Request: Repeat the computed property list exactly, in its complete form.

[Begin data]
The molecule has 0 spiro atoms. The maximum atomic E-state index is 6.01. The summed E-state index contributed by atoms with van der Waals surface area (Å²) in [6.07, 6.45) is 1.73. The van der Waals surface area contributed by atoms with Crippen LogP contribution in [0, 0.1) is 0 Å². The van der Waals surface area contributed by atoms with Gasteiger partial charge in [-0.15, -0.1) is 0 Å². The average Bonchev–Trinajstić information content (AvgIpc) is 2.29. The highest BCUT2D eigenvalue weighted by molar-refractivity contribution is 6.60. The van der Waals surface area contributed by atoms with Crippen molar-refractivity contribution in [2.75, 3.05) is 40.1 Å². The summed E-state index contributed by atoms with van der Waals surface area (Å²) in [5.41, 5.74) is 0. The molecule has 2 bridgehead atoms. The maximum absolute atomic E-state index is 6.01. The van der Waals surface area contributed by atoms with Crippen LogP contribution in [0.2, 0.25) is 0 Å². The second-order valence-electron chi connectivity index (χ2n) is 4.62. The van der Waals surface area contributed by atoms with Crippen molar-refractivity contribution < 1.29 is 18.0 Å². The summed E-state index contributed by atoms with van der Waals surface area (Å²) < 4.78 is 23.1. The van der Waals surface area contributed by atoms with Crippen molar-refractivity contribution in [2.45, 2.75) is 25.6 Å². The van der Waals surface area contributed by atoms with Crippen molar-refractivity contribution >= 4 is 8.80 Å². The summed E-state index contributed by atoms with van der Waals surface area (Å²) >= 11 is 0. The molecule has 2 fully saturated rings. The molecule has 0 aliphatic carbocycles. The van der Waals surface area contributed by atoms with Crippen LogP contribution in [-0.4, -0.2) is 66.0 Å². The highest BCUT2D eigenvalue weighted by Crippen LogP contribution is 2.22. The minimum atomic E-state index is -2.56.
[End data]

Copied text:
The molecule has 0 spiro atoms. The maximum atomic E-state index is 6.01. The summed E-state index contributed by atoms with van der Waals surface area (Å²) in [6.07, 6.45) is 1.73. The van der Waals surface area contributed by atoms with Crippen LogP contribution in [0, 0.1) is 0 Å². The van der Waals surface area contributed by atoms with Gasteiger partial charge in [-0.15, -0.1) is 0 Å². The average Bonchev–Trinajstić information content (AvgIpc) is 2.29. The highest BCUT2D eigenvalue weighted by molar-refractivity contribution is 6.60. The van der Waals surface area contributed by atoms with Crippen molar-refractivity contribution in [2.75, 3.05) is 40.1 Å². The summed E-state index contributed by atoms with van der Waals surface area (Å²) in [5.41, 5.74) is 0. The molecule has 2 bridgehead atoms. The maximum absolute atomic E-state index is 6.01. The van der Waals surface area contributed by atoms with Crippen LogP contribution in [0.2, 0.25) is 0 Å². The second-order valence-electron chi connectivity index (χ2n) is 4.62. The van der Waals surface area contributed by atoms with Crippen molar-refractivity contribution < 1.29 is 18.0 Å². The summed E-state index contributed by atoms with van der Waals surface area (Å²) < 4.78 is 23.1. The van der Waals surface area contributed by atoms with Crippen molar-refractivity contribution in [2.45, 2.75) is 25.6 Å². The van der Waals surface area contributed by atoms with Crippen molar-refractivity contribution >= 4 is 8.80 Å². The summed E-state index contributed by atoms with van der Waals surface area (Å²) >= 11 is 0. The molecule has 2 fully saturated rings. The molecule has 0 aliphatic carbocycles. The van der Waals surface area contributed by atoms with Crippen LogP contribution in [-0.4, -0.2) is 66.0 Å². The highest BCUT2D eigenvalue weighted by Crippen LogP contribution is 2.22. The minimum atomic E-state index is -2.56.